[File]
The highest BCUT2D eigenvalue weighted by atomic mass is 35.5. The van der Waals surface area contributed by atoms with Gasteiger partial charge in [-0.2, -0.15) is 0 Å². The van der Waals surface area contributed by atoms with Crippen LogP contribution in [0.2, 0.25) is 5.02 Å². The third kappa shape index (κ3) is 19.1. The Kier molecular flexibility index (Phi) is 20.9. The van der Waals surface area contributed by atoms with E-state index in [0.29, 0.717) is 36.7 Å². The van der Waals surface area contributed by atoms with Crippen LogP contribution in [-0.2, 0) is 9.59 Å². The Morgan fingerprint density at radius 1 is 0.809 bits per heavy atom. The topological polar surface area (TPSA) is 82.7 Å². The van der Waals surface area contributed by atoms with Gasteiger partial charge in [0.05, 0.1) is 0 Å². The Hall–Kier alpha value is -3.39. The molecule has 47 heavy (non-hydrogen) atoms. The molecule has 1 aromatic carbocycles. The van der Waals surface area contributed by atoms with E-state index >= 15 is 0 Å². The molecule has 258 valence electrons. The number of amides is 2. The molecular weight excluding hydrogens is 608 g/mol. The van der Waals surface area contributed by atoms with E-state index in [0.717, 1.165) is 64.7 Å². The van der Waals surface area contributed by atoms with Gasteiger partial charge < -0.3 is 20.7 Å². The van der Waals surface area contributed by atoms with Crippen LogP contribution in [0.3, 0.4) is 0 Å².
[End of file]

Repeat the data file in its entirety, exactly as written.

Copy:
The highest BCUT2D eigenvalue weighted by atomic mass is 35.5. The van der Waals surface area contributed by atoms with Gasteiger partial charge in [-0.2, -0.15) is 0 Å². The van der Waals surface area contributed by atoms with Crippen LogP contribution in [0.2, 0.25) is 5.02 Å². The third kappa shape index (κ3) is 19.1. The Kier molecular flexibility index (Phi) is 20.9. The van der Waals surface area contributed by atoms with E-state index in [0.29, 0.717) is 36.7 Å². The van der Waals surface area contributed by atoms with Crippen LogP contribution in [-0.2, 0) is 9.59 Å². The Morgan fingerprint density at radius 1 is 0.809 bits per heavy atom. The topological polar surface area (TPSA) is 82.7 Å². The van der Waals surface area contributed by atoms with Gasteiger partial charge in [0.05, 0.1) is 0 Å². The Hall–Kier alpha value is -3.39. The molecule has 47 heavy (non-hydrogen) atoms. The molecule has 1 aromatic carbocycles. The van der Waals surface area contributed by atoms with E-state index >= 15 is 0 Å². The molecule has 258 valence electrons. The number of amides is 2. The molecular weight excluding hydrogens is 608 g/mol. The van der Waals surface area contributed by atoms with E-state index in [0.717, 1.165) is 64.7 Å². The van der Waals surface area contributed by atoms with Gasteiger partial charge < -0.3 is 20.7 Å². The van der Waals surface area contributed by atoms with Crippen LogP contribution in [0.3, 0.4) is 0 Å².